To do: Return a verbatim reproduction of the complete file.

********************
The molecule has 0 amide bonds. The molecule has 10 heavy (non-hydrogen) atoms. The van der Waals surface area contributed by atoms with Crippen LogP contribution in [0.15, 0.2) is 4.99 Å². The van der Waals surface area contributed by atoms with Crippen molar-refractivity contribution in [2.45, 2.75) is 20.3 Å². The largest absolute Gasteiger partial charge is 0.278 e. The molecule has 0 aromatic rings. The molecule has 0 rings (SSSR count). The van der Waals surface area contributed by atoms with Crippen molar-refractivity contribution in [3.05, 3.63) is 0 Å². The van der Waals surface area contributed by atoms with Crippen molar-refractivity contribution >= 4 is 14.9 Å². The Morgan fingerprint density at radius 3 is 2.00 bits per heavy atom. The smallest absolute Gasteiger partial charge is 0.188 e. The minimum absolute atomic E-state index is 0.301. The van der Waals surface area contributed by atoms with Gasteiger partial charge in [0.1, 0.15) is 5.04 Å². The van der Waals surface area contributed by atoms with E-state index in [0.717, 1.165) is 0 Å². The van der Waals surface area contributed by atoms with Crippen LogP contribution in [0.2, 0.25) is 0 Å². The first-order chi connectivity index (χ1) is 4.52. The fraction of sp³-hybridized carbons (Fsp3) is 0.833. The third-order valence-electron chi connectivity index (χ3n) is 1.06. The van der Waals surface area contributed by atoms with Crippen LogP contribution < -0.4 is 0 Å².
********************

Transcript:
The molecule has 0 amide bonds. The molecule has 10 heavy (non-hydrogen) atoms. The van der Waals surface area contributed by atoms with Crippen LogP contribution in [0.15, 0.2) is 4.99 Å². The van der Waals surface area contributed by atoms with Crippen molar-refractivity contribution in [2.45, 2.75) is 20.3 Å². The largest absolute Gasteiger partial charge is 0.278 e. The molecule has 0 aromatic rings. The molecule has 0 rings (SSSR count). The van der Waals surface area contributed by atoms with Crippen molar-refractivity contribution in [3.05, 3.63) is 0 Å². The van der Waals surface area contributed by atoms with Crippen molar-refractivity contribution >= 4 is 14.9 Å². The Morgan fingerprint density at radius 3 is 2.00 bits per heavy atom. The smallest absolute Gasteiger partial charge is 0.188 e. The minimum absolute atomic E-state index is 0.301. The van der Waals surface area contributed by atoms with Gasteiger partial charge in [0.1, 0.15) is 5.04 Å². The van der Waals surface area contributed by atoms with E-state index in [0.717, 1.165) is 0 Å². The van der Waals surface area contributed by atoms with Crippen LogP contribution in [0.2, 0.25) is 0 Å². The first-order chi connectivity index (χ1) is 4.52. The fraction of sp³-hybridized carbons (Fsp3) is 0.833. The third-order valence-electron chi connectivity index (χ3n) is 1.06. The van der Waals surface area contributed by atoms with Crippen LogP contribution < -0.4 is 0 Å².